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CEO of McPier asks for successor search to begin

Jim Reilly 2010

Jim Reilly in 2010

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Updated: December 3, 2013 6:11AM

Chicago is losing its leading salesmen for conventions and trade shows — next to Mayor Rahm Emanuel.

Jim Reilly, CEO of the Metropolitan Pier and Exposition Authority, on Friday asked the McPier board to launch a national search for his successor.

Reilly’s resignation comes at a critical time.

Land acquisition, legal challenges and regulatory hurdles remain before construction can begin on a long-sought entertainment district around McCormick Place. It is to be anchored by a new 10,000-seat basketball arena for DePaul University that will double as an “event center” for shows too big for Navy Pier but too small for McCormick Place.

The project has been controversial, in part, because the city is devoting more than $100 million in tax-increment financing (TIF) funds to the project, $70 million of it to the DePaul arena.

“My goal is to complete the planning, zoning, land acquisition and contracting phases of the Entertainment District project, so that I can hand a clean slate to my successor,” Reilly wrote in a letter to McPier Board Chairman Jack Greenberg.

“With significant progress having been achieved or set in motion and with my 70th birthday just over the horizon, I am approaching a natural point in my career and in my life to look at a transition. I am therefore asking the board to begin a succession process, so that I may in fact move on to the next chapter of my life.”

In his letter to the board, Reilly referred to the $6 billion in new, renewed or extended shows that have committed to Chicago since he and Emanuel brokered a series of work-rule changes with McCormick Place unions after a judge overturned concessions mandated by the lllinois General Assembly.

That has allowed Chicago to blow past Las Vegas and move to No. 2 in the nation for conventions.

“The trade show industry greeted the reforms enthusiastically, rebooking virtually every show that had been at risk of leaving Chicago and booking dozens of new ones,” Reilly wrote.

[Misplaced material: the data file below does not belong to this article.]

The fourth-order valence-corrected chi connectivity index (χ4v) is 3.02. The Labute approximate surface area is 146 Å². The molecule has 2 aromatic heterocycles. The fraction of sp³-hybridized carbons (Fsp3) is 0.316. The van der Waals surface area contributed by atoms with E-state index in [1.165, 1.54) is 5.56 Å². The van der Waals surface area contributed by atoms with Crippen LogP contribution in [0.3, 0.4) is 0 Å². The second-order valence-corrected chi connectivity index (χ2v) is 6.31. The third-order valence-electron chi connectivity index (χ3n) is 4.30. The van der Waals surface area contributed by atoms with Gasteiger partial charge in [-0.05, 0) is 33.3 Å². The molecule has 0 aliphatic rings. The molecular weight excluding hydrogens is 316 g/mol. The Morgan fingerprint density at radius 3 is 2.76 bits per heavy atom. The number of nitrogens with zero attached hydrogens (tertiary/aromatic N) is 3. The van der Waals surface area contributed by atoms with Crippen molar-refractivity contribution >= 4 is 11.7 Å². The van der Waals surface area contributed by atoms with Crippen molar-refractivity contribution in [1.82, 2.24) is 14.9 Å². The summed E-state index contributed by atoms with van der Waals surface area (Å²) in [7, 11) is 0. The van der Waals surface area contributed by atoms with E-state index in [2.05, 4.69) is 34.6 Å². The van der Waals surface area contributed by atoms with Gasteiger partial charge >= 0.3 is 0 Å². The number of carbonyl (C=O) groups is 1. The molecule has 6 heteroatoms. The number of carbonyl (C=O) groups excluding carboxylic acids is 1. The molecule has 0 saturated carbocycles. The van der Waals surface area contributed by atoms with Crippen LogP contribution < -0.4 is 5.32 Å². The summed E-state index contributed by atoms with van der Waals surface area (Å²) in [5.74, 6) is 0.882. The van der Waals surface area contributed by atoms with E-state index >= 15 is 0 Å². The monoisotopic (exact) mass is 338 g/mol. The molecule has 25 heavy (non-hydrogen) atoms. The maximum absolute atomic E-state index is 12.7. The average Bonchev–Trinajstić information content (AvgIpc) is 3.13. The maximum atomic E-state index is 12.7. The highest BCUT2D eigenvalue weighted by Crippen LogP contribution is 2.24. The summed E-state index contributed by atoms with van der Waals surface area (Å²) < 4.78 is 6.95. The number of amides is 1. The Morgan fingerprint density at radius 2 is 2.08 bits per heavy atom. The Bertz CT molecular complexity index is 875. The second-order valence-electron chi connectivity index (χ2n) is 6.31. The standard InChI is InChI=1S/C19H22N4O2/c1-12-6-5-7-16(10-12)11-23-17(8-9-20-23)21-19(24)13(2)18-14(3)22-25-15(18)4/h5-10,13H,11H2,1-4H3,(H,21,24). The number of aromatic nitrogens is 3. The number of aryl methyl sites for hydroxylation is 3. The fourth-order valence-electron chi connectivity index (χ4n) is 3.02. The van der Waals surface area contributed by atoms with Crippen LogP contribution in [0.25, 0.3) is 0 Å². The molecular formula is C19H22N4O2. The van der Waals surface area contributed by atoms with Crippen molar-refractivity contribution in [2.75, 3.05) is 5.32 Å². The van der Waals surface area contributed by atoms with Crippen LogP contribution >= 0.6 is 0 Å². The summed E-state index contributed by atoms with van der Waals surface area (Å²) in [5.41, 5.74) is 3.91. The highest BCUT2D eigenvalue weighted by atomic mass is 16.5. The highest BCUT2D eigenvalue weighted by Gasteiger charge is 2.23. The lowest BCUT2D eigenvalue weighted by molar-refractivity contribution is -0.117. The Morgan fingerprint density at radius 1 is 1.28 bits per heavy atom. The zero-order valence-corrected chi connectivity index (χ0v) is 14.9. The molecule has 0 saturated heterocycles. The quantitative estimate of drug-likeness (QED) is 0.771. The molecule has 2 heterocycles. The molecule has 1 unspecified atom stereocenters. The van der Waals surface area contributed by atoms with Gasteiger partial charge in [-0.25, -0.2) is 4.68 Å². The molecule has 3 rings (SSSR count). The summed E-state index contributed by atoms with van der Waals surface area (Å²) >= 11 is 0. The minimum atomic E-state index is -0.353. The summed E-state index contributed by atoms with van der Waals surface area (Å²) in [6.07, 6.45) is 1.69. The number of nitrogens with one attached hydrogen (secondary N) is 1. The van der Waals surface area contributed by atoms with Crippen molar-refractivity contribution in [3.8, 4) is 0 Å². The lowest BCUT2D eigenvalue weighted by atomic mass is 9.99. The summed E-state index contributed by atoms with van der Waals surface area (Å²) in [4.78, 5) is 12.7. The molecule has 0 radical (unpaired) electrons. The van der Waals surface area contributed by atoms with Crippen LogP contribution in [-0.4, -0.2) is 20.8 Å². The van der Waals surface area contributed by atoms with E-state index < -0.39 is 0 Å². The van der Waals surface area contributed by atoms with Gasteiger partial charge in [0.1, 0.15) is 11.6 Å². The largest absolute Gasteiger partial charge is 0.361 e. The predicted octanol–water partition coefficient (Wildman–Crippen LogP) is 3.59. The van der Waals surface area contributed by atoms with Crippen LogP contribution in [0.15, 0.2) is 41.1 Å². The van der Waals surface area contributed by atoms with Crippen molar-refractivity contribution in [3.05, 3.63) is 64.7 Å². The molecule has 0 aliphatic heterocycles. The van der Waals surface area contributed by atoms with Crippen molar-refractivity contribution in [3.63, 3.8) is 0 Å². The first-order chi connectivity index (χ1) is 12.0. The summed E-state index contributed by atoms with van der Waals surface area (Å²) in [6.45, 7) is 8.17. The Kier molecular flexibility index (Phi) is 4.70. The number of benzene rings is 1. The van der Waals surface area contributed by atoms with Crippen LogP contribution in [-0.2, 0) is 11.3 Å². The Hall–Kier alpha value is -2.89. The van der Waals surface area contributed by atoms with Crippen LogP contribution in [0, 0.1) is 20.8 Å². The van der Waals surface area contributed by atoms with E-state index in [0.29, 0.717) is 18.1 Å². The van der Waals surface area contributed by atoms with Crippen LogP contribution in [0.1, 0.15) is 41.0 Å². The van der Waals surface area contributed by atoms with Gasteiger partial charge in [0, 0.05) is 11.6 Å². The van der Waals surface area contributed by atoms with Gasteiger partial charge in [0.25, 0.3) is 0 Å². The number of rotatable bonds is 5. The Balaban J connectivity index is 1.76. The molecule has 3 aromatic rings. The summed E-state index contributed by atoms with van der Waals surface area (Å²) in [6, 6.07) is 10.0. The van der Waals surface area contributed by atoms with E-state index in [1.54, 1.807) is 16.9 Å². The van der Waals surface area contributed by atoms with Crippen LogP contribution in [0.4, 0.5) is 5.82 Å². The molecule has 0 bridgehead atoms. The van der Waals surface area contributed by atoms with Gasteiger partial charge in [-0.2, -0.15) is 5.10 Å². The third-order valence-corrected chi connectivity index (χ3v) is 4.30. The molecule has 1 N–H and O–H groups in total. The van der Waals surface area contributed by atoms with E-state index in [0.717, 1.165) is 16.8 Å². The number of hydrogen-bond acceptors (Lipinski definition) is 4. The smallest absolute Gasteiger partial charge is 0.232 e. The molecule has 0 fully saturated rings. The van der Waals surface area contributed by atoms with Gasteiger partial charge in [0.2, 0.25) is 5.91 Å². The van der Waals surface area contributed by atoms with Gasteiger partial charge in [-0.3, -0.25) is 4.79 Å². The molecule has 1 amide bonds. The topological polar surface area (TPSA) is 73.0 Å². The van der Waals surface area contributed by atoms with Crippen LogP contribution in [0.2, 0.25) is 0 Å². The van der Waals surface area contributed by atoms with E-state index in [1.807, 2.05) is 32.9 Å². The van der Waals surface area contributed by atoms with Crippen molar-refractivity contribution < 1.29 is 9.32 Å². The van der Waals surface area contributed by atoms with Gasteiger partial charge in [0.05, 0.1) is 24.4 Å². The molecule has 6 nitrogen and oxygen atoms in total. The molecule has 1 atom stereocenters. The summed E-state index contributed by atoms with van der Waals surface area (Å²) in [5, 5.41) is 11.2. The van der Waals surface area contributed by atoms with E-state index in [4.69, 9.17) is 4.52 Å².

“It became apparent we had a once-in-a-generation opportunity to take McCormick Place to the next level and build an even more powerful economic engine.”

In a news release announcing the resignation, Greenberg said the board would immediately launch a national search for Reilly’s successor.

“On behalf of the MPEA board, I thank Jim for the enormous contributions he has made and continues to make to the convention and trade show industry so vital to our city and state,” Greenberg was quoted as saying.

“He has provided invaluable leadership and talent in making McCormick Place the best convention destination in the world. All our directors appreciate the opportunity to work with Jim and have tremendous respect for his integrity and experience. He will be missed.”

Back in May, on the day the latest McPier expansion was announced, Emanuel and Reilly argued that they were not using public money to build a basketball arena for DePaul University as much as DePaul is “subsidizing” an “event center” that McCormick Place needs to compete, thus freeing millions to renovate Navy Pier.

Reilly said then that a consulting study commissioned by McPier concluded the arena will “break even” the year it opens and make $1 million in year five.

“I’ve read a couple people quoted on this. It’s like they were looking at this as just a college sports arena. That’s baloney. Yeah, there’ll be college basketball. But there will also be concerts and events. There’ll be general sessions. There’ll be trade shows. It’s the one piece this campus still needed,” he said then.

“McCormick Place needs the general assembly space. We couldn’t afford to build it by ourselves, just as DePaul couldn’t afford to build a basketball arena all by themselves. As much as anything, it comes closer to being the truth that DePaul is subsidizing us than vice-versa.”

The agreement calls for DePaul to contribute $70 million toward $173 million in construction costs and pay an annual rent of $25,000 a game for men’s basketball and $15,000 a game for women’s. DePaul will also get first right of refusal on available dates, but only after McPier blocks off convention and assembly dates it needs and presents the schedule to the university on April 1 of each year.

McPier officials pegged annual operating costs at $3.7 million and estimated that the rent and non-logo-related concessions from DePaul games — which go to McPier — would cover one-third of that.


TWITTER: @fspielman

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